When airways or instrument approaches are loaded into a flight plan, the CCU will automatically change to the appropriate navigation frequencies as the flight progresses. The system displays the location identifier next to communication frequencies when selected from the database and identifies the Morse code ID for navigation frequencies. A save feature allows up to 30 flight plans with as many as 100 waypoints to be saved on the unit.
The S-TEC Intelliflight 1950 DFCS is the integrated autopilot used with SmartDeck. It is a two-axis attitude-based digital autopilot with a flight director. Autopilot controls are located on the CCU and include heading, nav, approach, indicated airspeed hold, vertical speed hold, and altitude hold buttons. With the autopilot engaged, the system can fly full instrument approaches and holds automatically as well as pilot created holds using the “place hold” function. After the desired mode is activated, autopilot parameters such as vertical speed and heading are selected using dedicated buttons along the bottom of the PFD and changed with a concentric control knob on the Flight Data Controller. The various autopilot modes include:
- Lateral Guidance Modes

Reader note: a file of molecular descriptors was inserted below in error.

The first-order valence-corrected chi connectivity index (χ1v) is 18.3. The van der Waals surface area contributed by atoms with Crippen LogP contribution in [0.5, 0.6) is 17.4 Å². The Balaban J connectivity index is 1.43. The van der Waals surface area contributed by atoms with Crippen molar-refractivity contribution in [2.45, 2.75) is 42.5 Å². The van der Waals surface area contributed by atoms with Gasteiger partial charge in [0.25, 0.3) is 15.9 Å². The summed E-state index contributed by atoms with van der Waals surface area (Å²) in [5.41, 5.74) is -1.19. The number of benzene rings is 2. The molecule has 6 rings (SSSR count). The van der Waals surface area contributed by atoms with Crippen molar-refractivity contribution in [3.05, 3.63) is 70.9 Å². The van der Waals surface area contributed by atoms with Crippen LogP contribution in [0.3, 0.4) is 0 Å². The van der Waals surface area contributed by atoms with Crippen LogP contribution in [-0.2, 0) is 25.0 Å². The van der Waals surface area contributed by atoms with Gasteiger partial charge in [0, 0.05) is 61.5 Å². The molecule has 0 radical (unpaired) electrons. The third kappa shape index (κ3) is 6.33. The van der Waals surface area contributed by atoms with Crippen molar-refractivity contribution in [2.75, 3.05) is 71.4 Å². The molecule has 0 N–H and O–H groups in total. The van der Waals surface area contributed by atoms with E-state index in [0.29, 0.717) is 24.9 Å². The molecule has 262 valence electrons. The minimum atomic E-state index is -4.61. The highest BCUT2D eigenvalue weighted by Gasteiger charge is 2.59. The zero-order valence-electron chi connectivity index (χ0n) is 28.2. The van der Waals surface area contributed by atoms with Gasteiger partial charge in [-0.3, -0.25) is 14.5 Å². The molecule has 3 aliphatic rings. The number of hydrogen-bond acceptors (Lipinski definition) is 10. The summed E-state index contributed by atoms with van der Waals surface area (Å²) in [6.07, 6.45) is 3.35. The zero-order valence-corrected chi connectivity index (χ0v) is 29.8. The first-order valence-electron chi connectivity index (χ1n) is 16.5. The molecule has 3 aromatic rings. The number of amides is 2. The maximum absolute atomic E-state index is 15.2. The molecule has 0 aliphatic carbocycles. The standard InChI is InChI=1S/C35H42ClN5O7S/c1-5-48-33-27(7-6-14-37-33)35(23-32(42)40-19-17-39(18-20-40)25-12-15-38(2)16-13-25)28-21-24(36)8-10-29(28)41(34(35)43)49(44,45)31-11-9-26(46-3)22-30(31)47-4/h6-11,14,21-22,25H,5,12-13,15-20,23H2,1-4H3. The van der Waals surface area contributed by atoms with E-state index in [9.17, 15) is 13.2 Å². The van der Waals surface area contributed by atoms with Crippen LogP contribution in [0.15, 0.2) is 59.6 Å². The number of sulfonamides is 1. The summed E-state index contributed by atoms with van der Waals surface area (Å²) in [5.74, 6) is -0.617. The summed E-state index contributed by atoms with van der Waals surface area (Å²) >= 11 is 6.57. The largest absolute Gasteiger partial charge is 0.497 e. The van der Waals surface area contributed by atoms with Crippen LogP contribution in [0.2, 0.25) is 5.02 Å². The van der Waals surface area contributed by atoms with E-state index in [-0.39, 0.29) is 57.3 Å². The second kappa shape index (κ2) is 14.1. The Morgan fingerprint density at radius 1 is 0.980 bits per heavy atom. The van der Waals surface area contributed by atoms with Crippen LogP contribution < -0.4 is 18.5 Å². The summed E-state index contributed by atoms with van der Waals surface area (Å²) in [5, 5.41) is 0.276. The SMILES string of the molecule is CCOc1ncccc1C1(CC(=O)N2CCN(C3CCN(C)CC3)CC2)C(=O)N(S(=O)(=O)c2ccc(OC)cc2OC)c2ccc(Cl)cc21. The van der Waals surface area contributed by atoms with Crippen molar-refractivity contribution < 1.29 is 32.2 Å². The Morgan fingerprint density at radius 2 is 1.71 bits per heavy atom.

- Roll mode
- VOR en route nav mode
- Localizer en route nav mode
- GPS lateral nav mode
- VOR approach nav mode
- Localizer approach nav mode
- GPS approach nav mode
- Back course approach nav mode
- HDG mode
- Vertical Guidance Modes
- Vertical speed mode
- Indicated airspeed hold mode
- Altitude capture
- Altitude hold
- Glide Slope mode
- Altitude capture glide slope mode
SmartDeck has received Technical Standard Order (TSO) Authorization and Supplemental Type Certification (STC) from the FAA. The system was certified in a Cirrus SR22. A limited STC is available through aftermarket dealers for installation on the Cirrus SR22 G2 model aircraft. L-3 was also awarded the development phase for Cirrus’ new “Cirrus Vision SF50”. Later in the program, Cirrus decided to switch to a similar system by Garmin, prompting L-3 to sue them for $18M.